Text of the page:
Sadly, the short run of The Nat King Cole Show was not the only instance of racism on American television, nor would it end with the Fifties. In interviews Howard Morris (who played Ernest T. Bass and directed many episodes) has said that many people behind the scenes wanted African American characters to appear on The Andy Griffith Show, but found resistance to the idea from certain quarters. Another example of racism at the time in the American television industry can be seen in the unfortunate fate of what could have been Bruce Lee's first television vehicle. Producer William Dozier had developed a concept for a show called Number One Son, which would have starred Bruce Lee as Charlie Chan's oldest son having James Bond type adventures around the globe. The project came to an early demise, without even a pilot, when ABC made it clear they would not consider a show with an ethnic lead. I Spy was a historic show and the first to feature an African American man in a lead role, but even it fell afoul of racism. While NBC fully supported producer Sheldon Leonard in his casting of Bill Cosby, some affiliates in the South initially refused to air the show.
Strangely enough, much of the reason for the lack of ethnic diversity on American television in the Sixties may not have been a simple case of the networks fearing that they might offend white viewers, but of offending ethnic minorities as well. In 1951 CBS brought the radio show Amos 'n' Andy to television. It was significant as the first network television with an all African American cast. Unfortunately, the characters on Amos 'n' Andy were also stereotypes, which led to the show being denounced the NAACP and many other African Americans. In 1953 CBS cancelled the show, still doing well in the ratings, largely because of the controversy. Unfortunately, in the aftermath of the controversy over Amos 'n' Andy African Americans would nearly disappear from everything except appearances on variety shows. Only Eddie Anderson as Rochester on The Jack Benny Programme and Amanda Randolph as Louise on Make Room For Daddy remained. Rather than striving to create respectable roles for blacks on television shows, the American networks simply stopped featuring blacks in any roles until the early Sixties, perhaps for fear of another controversy such as that created by Amos 'n' Andy.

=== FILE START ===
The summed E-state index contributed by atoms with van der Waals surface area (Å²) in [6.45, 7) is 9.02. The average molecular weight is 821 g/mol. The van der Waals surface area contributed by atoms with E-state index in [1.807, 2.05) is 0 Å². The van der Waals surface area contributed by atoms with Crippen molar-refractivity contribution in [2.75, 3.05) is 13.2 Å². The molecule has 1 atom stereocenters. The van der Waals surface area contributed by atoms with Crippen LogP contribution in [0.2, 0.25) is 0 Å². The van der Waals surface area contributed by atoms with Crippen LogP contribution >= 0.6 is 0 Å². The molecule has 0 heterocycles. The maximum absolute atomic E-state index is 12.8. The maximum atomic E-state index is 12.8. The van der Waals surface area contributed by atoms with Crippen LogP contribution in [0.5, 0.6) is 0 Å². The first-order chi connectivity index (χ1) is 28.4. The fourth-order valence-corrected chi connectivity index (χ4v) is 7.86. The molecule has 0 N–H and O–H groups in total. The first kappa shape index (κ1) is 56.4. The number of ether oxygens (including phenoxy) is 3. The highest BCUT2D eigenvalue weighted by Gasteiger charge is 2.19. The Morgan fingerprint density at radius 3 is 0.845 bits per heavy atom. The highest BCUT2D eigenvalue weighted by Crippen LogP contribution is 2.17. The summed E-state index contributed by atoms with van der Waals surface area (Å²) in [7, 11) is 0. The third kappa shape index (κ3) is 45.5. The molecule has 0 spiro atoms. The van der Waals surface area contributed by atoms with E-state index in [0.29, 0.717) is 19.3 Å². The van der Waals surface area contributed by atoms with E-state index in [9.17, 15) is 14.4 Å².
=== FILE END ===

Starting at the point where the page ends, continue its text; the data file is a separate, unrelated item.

Today American network television is much more ethnically diverse than it was in the Sixties. On Chicago Fire Eamonn Walker not only has a lead role, but he has a position of importance as Battalion Chief Wallace Boden. The sitcom Community has characters of African American, Asian American, Jewish, and Palestinian American descent. On Elementary Lucy Liu not only plays a female Watson, but one who is Asian American as well. Unfortunately, while it is much more diverse than it was in the Sixties, American television still has a good deal of improvement to make with regards to ethnic diversity. Hispanics are still under-represented on American television. While there may be others, I can only think of two show with recurring Hispanic characters: Vegas with Aimee Garcia as Clark County Sheriff's Department office manager Yvonne Sanchez and Chciago Fire with Monica Raymund as Paramedic in Charge Gabriela Dawson and Joe Minoso as Joe Cruz. As rare as Hispanic characters are on American television at the moment, Native Americans are even rarer. I can think of only one show with a recurring, Native American character and even he does not appear that often, and again on Vegas: Gil Birmingham as tracker Don Simmons. While American network television is much more diverse than it was in the Sixties, it still has a long way to go.